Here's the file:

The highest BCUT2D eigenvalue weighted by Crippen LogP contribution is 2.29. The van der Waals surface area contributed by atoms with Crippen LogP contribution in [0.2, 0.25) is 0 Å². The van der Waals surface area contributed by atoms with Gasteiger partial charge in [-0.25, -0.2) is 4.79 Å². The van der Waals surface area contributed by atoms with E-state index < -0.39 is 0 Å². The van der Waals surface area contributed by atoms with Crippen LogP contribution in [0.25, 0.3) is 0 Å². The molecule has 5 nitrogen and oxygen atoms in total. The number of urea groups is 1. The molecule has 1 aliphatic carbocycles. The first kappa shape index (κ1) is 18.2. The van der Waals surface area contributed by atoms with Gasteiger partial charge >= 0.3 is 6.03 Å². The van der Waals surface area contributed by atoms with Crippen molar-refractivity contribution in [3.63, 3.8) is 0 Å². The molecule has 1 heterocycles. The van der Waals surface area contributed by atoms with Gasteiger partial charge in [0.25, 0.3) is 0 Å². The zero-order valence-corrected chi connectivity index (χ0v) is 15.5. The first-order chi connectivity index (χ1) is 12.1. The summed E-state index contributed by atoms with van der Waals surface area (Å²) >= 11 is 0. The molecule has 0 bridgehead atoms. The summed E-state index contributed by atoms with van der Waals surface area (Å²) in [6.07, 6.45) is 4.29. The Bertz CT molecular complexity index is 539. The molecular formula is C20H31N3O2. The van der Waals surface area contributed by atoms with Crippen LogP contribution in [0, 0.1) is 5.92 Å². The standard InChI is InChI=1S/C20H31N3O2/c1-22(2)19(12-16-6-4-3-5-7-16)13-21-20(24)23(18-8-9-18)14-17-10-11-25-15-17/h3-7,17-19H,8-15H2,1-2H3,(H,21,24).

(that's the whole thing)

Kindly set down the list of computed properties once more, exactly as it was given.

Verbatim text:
The highest BCUT2D eigenvalue weighted by Crippen LogP contribution is 2.29. The van der Waals surface area contributed by atoms with Crippen LogP contribution in [0.2, 0.25) is 0 Å². The van der Waals surface area contributed by atoms with Gasteiger partial charge in [-0.25, -0.2) is 4.79 Å². The van der Waals surface area contributed by atoms with E-state index < -0.39 is 0 Å². The van der Waals surface area contributed by atoms with Crippen LogP contribution in [0.25, 0.3) is 0 Å². The molecule has 5 nitrogen and oxygen atoms in total. The number of urea groups is 1. The molecule has 1 aliphatic carbocycles. The first kappa shape index (κ1) is 18.2. The van der Waals surface area contributed by atoms with Gasteiger partial charge >= 0.3 is 6.03 Å². The van der Waals surface area contributed by atoms with Crippen molar-refractivity contribution in [3.63, 3.8) is 0 Å². The molecule has 1 heterocycles. The van der Waals surface area contributed by atoms with Gasteiger partial charge in [0.25, 0.3) is 0 Å². The zero-order valence-corrected chi connectivity index (χ0v) is 15.5. The first-order chi connectivity index (χ1) is 12.1. The summed E-state index contributed by atoms with van der Waals surface area (Å²) >= 11 is 0. The molecule has 0 bridgehead atoms. The summed E-state index contributed by atoms with van der Waals surface area (Å²) in [6.07, 6.45) is 4.29. The Bertz CT molecular complexity index is 539. The molecular formula is C20H31N3O2. The van der Waals surface area contributed by atoms with Crippen LogP contribution in [0, 0.1) is 5.92 Å². The standard InChI is InChI=1S/C20H31N3O2/c1-22(2)19(12-16-6-4-3-5-7-16)13-21-20(24)23(18-8-9-18)14-17-10-11-25-15-17/h3-7,17-19H,8-15H2,1-2H3,(H,21,24).